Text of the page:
What similarities are there between a broken spinal cord (a biological system) and a broken camera (a electro-mechanical system)?
Can this bodypart be replaced by a machine-like part, or should it be regenerated completely biological, also to prevent a rejection from the body?

Anatomy of the Vertebrae

spinal cord - side viewThe rings of bone that make up the spinal column are known as vertebrae. The vertebrae are named according to their location on the spinal column and are called the: Cervical, Thoracic, Lumbar and Sacral vertebrae. The spinal cord is located in the vertebral foramen and is made up of 31 segments: 8 cervical, 12 thoracic, 5 lumbar, 5 sacral and 1 coccygeal. A pair of spinal nerves exits from each segment of the spinal cord.
The seven vertebrae in the neck are the Cervical Vertebrae. SCI at cervical levels usually causes a loss of independent breathing and loss of function to the arms and legs, thereby resulting in quadriplegia.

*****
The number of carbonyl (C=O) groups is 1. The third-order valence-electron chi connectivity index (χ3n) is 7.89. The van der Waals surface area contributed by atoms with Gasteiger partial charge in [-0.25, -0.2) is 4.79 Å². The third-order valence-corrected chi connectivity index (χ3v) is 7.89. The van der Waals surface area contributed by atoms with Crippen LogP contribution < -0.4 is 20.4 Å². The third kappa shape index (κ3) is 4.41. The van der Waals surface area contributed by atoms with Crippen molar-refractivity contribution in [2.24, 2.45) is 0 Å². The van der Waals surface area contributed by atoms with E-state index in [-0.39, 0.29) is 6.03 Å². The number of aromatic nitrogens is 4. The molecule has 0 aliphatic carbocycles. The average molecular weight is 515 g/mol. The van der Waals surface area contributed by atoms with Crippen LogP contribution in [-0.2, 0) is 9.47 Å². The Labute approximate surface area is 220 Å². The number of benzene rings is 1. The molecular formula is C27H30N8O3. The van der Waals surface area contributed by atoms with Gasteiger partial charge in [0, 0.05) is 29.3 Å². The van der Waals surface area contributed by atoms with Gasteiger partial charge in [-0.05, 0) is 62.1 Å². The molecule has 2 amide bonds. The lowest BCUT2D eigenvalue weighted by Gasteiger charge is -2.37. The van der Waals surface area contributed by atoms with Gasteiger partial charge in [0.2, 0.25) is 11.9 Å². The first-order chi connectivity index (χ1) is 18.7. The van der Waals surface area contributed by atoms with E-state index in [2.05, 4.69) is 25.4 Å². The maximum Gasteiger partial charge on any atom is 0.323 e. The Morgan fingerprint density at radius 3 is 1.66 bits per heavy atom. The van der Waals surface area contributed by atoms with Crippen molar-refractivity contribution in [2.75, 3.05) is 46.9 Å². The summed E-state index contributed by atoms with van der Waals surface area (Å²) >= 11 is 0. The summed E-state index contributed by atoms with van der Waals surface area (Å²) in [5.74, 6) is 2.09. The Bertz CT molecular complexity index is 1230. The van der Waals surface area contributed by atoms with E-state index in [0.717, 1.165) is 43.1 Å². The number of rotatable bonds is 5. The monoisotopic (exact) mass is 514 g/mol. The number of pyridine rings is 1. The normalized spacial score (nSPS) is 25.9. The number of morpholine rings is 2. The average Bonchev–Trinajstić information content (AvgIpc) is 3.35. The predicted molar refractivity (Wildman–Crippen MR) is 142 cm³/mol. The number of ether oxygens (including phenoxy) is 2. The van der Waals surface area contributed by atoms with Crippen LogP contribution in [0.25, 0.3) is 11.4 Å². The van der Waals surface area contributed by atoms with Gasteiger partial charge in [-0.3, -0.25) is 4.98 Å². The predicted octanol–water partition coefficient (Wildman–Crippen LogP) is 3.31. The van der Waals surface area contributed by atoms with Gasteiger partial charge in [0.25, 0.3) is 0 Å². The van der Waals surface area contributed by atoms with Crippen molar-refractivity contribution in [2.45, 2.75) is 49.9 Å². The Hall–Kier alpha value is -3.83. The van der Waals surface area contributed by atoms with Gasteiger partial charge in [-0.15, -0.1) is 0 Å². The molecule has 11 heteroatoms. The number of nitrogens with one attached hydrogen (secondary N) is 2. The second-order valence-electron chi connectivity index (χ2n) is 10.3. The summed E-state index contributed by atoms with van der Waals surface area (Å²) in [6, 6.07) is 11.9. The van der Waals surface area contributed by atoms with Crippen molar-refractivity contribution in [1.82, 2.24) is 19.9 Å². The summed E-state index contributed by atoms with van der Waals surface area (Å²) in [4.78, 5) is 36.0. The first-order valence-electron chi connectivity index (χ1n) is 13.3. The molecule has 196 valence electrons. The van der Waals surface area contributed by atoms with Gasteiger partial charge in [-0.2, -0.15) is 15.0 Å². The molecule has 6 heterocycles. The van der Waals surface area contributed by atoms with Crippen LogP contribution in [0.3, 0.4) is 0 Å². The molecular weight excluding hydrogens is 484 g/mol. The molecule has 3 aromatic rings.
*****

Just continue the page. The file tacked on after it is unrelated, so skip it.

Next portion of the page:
The twelve vertebrae in the chest are called the Thoracic Vertebrae. Thoracic level injuries usually affect the chest and the legs and result in paraplegia.
The five vertebrae in the lower back are known as the Lumbar Vertebrae. Lumbar level injury typically results in loss of control of the legs, bladder, bowel and sexual functions.
The Sacral Vertebrae are the five vertebrae that run from the pelvis to the end of the spinal column. Sacral level injuries generally damage the nerves emanating from the distal spinal cord conus and typically cause lower motor neuron flaccid paralysis type lesions involving some loss of function in the legs and difficulty with bowel, bladder and sexual control.

Neuron Structure